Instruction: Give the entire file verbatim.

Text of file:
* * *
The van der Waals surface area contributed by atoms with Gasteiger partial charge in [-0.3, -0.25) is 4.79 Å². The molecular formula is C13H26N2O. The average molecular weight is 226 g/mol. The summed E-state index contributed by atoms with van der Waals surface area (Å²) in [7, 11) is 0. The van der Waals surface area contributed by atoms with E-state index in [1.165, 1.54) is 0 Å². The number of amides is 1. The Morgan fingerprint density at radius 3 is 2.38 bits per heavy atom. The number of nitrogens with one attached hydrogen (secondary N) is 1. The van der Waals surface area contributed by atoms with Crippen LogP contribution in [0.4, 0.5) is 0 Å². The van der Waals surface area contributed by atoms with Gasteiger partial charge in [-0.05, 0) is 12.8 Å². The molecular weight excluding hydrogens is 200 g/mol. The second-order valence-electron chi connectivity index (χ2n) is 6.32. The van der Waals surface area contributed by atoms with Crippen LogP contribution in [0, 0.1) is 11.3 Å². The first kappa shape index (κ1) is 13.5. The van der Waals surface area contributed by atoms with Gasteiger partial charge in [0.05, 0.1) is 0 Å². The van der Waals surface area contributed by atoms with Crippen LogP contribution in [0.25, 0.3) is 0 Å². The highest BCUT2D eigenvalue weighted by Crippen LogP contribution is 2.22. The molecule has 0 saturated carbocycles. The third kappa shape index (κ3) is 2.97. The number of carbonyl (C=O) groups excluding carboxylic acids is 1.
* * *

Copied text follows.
The van der Waals surface area contributed by atoms with Gasteiger partial charge in [-0.3, -0.25) is 4.79 Å². The molecular formula is C13H26N2O. The average molecular weight is 226 g/mol. The summed E-state index contributed by atoms with van der Waals surface area (Å²) in [7, 11) is 0. The van der Waals surface area contributed by atoms with E-state index in [1.165, 1.54) is 0 Å². The number of amides is 1. The Morgan fingerprint density at radius 3 is 2.38 bits per heavy atom. The number of nitrogens with one attached hydrogen (secondary N) is 1. The van der Waals surface area contributed by atoms with Crippen LogP contribution in [0.4, 0.5) is 0 Å². The van der Waals surface area contributed by atoms with Gasteiger partial charge in [-0.05, 0) is 12.8 Å². The molecular weight excluding hydrogens is 200 g/mol. The second-order valence-electron chi connectivity index (χ2n) is 6.32. The van der Waals surface area contributed by atoms with Crippen LogP contribution in [0, 0.1) is 11.3 Å². The first kappa shape index (κ1) is 13.5. The van der Waals surface area contributed by atoms with Gasteiger partial charge in [0.05, 0.1) is 0 Å². The van der Waals surface area contributed by atoms with Crippen LogP contribution in [0.25, 0.3) is 0 Å². The highest BCUT2D eigenvalue weighted by Crippen LogP contribution is 2.22. The molecule has 0 saturated carbocycles. The third kappa shape index (κ3) is 2.97. The number of carbonyl (C=O) groups excluding carboxylic acids is 1.